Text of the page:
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Oregon Family Magazine

Concern Grows Over Drop in Immunizations

07/01/2020 08:39PM ● By Pilar Bradshaw, M.D., F.A.A.P.
Pediatricians locally and across the nation are concerned about the health of children in the wake of the COVID-19 health crisis. In addition to increased stress, feelings of isolation due to social distancing, loss of learning time, mental health challenges, and food and economic insecurity, many families have chosen to postpone well-child checkups, including critical immunizations.

Since the start of the pandemic, pediatricians are seeing a 50-70% drop in vaccination rates nationally, compared to the previous year’s average. Even at Eugene Pediatric Associates, where rigorous new standards of social distancing and safety protocols were adopted weeks before Oregon’s governor issued a stay-at-home directive, our year-to-date vaccination rates are down 16%.

This dramatic drop in immunizations is alarming because preemptive care is critical to a child’s health. Preventable diseases, including measles, whooping cough and meningitis, are still a threat. Remember the measles scare we experienced in Lane County last fall? It’s not only unvaccinated children who are in danger of becoming sick. When vaccination rates drop, community-wide protection, known as “herd immunity,” shrinks. If a disease emerges in our region, it will spread more quickly, stay longer and infect more people.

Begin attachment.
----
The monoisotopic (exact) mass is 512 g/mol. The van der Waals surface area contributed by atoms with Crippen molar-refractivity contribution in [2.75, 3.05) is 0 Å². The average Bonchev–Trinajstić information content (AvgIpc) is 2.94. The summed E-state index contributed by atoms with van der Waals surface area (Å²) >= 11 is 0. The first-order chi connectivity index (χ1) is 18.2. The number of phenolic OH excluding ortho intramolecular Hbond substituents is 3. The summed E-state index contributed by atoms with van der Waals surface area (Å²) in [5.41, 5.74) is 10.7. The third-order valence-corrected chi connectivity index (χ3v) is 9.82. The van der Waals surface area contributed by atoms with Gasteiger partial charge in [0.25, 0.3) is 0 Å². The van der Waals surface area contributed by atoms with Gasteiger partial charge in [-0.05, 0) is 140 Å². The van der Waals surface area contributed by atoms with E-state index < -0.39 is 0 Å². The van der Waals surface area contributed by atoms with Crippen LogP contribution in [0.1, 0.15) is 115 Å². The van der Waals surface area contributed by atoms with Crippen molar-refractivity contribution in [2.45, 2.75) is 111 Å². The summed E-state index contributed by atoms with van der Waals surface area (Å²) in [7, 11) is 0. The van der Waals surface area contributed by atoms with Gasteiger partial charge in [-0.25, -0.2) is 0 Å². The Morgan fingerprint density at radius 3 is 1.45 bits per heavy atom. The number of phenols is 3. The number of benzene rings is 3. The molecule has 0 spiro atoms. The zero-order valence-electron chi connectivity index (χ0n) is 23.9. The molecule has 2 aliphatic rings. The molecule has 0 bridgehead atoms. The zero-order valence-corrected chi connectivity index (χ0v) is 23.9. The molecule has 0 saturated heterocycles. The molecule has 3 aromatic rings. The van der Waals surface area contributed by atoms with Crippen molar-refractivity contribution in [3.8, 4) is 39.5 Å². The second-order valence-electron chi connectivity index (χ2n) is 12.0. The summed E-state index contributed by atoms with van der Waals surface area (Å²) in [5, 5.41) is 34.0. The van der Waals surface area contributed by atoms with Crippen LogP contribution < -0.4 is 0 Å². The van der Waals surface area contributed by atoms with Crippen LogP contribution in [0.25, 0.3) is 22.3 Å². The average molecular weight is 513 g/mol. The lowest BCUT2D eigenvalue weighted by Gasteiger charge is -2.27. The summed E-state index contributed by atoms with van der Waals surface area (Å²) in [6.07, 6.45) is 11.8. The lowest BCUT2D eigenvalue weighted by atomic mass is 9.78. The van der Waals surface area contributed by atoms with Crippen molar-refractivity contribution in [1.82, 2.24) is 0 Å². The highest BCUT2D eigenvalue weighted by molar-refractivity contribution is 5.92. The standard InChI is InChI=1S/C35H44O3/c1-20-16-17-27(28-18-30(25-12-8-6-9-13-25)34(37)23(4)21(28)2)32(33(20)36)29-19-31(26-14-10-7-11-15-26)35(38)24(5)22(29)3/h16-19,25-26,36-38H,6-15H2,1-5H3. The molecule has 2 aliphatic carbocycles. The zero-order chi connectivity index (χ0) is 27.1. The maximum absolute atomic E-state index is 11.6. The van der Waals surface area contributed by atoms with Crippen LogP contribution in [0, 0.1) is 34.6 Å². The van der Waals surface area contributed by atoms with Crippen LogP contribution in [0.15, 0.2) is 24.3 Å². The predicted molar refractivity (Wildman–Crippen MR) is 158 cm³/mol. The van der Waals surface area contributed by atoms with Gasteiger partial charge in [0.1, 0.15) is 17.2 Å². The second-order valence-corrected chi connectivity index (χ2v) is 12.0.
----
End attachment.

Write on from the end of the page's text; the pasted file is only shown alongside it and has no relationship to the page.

The American Academy of Pediatrics strongly recommends that babies and children of all ages, including teens, be seen in person for well-checks and vaccinations during the COVID-19 health crisis. We understand parents’ concerns about taking their well children to the doctor’s office out of fear of exposing them to coronavirus, however, all local clinics have taken measures to make your visit safe. We are happy to address your concerns when you call to schedule. Let’s work together to protect our children from preventable illnesses.